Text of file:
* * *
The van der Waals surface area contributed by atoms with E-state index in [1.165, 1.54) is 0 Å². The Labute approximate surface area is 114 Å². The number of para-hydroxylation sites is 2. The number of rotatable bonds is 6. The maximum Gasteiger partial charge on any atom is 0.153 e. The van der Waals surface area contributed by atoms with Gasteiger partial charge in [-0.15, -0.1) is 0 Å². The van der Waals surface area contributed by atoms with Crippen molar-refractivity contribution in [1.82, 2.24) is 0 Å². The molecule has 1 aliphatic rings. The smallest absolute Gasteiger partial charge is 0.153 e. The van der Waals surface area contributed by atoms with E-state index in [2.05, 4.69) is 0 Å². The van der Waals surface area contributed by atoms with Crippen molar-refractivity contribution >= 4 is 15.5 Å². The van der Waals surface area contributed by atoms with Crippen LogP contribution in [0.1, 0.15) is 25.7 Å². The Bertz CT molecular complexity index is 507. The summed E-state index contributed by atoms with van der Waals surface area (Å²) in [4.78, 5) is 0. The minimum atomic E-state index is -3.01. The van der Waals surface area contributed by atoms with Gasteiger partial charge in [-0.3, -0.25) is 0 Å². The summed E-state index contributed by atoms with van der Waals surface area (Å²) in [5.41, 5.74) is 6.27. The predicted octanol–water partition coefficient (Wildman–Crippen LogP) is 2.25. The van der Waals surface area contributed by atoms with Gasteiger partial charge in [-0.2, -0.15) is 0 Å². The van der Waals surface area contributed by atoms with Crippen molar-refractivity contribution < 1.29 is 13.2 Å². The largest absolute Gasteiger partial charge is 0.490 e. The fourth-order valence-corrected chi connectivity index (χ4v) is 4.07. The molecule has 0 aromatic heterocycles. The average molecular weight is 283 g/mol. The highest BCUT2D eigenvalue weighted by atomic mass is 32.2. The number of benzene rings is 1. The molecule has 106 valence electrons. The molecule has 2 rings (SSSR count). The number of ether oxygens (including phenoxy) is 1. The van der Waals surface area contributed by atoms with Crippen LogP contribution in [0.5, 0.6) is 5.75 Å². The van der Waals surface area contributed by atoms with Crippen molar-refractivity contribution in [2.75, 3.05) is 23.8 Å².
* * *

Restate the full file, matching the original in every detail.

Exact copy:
The van der Waals surface area contributed by atoms with E-state index in [1.165, 1.54) is 0 Å². The Labute approximate surface area is 114 Å². The number of para-hydroxylation sites is 2. The number of rotatable bonds is 6. The maximum Gasteiger partial charge on any atom is 0.153 e. The van der Waals surface area contributed by atoms with Gasteiger partial charge in [-0.15, -0.1) is 0 Å². The van der Waals surface area contributed by atoms with Crippen molar-refractivity contribution in [1.82, 2.24) is 0 Å². The molecule has 1 aliphatic rings. The smallest absolute Gasteiger partial charge is 0.153 e. The van der Waals surface area contributed by atoms with E-state index in [2.05, 4.69) is 0 Å². The van der Waals surface area contributed by atoms with Crippen molar-refractivity contribution >= 4 is 15.5 Å². The van der Waals surface area contributed by atoms with Crippen LogP contribution in [0.1, 0.15) is 25.7 Å². The Bertz CT molecular complexity index is 507. The summed E-state index contributed by atoms with van der Waals surface area (Å²) in [4.78, 5) is 0. The minimum atomic E-state index is -3.01. The van der Waals surface area contributed by atoms with Gasteiger partial charge in [-0.3, -0.25) is 0 Å². The summed E-state index contributed by atoms with van der Waals surface area (Å²) in [5.41, 5.74) is 6.27. The predicted octanol–water partition coefficient (Wildman–Crippen LogP) is 2.25. The van der Waals surface area contributed by atoms with Gasteiger partial charge in [-0.2, -0.15) is 0 Å². The van der Waals surface area contributed by atoms with Crippen molar-refractivity contribution < 1.29 is 13.2 Å². The largest absolute Gasteiger partial charge is 0.490 e. The fourth-order valence-corrected chi connectivity index (χ4v) is 4.07. The molecule has 0 aromatic heterocycles. The average molecular weight is 283 g/mol. The highest BCUT2D eigenvalue weighted by atomic mass is 32.2. The number of benzene rings is 1. The molecule has 106 valence electrons. The molecule has 2 rings (SSSR count). The number of ether oxygens (including phenoxy) is 1. The van der Waals surface area contributed by atoms with Crippen LogP contribution in [0.5, 0.6) is 5.75 Å². The van der Waals surface area contributed by atoms with Crippen molar-refractivity contribution in [2.75, 3.05) is 23.8 Å².